I’m sorry, but…

sorry


Adapted From You Are Worth Saving

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Comments

  1. One of the most hurtful things in the world to me is someone not being able to say “I am really sorry” – and meaning it. No explanation, no rationalization, no excuses. Just truly knowing how to say “I am sorry”.

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  2. Don’t we hear those excuses all the time? Most of them translate into, “I’m not sorry and it was either your fault or it was beyond my control.”

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  3. I always hated that line from “Love Story” — “love means never having to say you’re sorry.”. I always thought that was hogwash (though maybe I just misunderstood). I’m with Mimi–it’s wicked important to be able to say those words when they need to be said.

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  4. Yes, this kind of “apology” makes my ass tired. And my butt is tired around most of the people I know.

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    • LMAO. “a** tired.” Never heard this line before. LOVED. That being said, I need some different perspectives (maybe some male ones). I’m getting carpet-bombed with female pov here. 🙂

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  5. Reblogged this on Simple.Interesting..

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  6. There must be lot of bushes on the Mars, that’s why they will beat around the bushes and can’t say a simple word…………

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  7. (whispering quietly) i’m with you dave…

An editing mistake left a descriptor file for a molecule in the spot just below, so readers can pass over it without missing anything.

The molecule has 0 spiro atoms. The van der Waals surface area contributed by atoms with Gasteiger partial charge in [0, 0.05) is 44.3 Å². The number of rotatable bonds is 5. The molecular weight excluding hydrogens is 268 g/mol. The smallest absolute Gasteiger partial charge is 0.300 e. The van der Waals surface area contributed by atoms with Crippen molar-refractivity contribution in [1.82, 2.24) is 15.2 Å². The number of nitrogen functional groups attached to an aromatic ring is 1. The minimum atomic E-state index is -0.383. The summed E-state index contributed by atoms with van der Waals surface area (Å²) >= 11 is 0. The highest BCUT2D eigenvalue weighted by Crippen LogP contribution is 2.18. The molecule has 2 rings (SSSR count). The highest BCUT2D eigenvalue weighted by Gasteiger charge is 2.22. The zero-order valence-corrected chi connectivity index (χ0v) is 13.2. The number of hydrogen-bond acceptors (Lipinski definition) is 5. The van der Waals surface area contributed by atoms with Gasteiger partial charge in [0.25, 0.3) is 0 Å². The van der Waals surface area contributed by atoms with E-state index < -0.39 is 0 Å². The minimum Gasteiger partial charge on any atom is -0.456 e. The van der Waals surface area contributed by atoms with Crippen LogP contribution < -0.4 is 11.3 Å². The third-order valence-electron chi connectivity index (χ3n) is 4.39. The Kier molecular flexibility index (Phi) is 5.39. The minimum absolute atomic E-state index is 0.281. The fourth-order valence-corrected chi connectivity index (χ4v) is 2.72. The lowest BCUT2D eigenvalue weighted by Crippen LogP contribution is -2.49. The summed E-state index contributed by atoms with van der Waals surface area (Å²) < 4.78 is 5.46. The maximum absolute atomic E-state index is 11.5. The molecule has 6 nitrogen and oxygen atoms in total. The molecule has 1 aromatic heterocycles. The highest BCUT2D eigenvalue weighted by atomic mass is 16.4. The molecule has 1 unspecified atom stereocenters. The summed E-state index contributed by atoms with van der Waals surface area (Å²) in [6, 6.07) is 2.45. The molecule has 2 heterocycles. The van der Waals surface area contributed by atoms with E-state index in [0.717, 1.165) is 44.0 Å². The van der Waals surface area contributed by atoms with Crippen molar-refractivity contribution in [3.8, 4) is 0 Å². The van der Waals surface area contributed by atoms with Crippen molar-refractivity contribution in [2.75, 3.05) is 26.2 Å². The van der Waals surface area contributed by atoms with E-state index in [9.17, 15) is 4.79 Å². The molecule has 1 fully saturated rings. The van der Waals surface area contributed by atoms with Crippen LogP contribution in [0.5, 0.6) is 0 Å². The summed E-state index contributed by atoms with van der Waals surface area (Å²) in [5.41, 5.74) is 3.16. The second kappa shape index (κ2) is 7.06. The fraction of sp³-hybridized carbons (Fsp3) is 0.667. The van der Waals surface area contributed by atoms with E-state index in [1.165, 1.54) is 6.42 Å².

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  8. “I’m sorry” seems to be the most difficult of words to say. I have no problem saying them if I truly have done something to hurt or wrong someone, especially someone that I love.

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    • I wish it could be so easy for me… 🙂

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      • Is it because you are still angry and hurt by something the other person did?

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        • 🙂 Like many things in life, it’s complicated and not black and white. 🙂

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          • I know the feeling. I had to find forgiveness toward someone who still has not said they are sorry back to me. In truth, I owed them an apology, but it would be nice if they could say the same thing back to me or even acknowledge my apology and accept it. But I can’t control anyone, but myself. So I will just be content that I said it and meant it. Then move on from there.

            Have a fabulous week, David. That’s my plan! 🙂

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  9. The best apology is followed with a sincere: “It won’t happen again.” Or the effort to make sure it does not. Crappy behavior is often “excused” with an apology when the offended party just doesn’t want a repeat of it. It takes energy to forgive nastiness.

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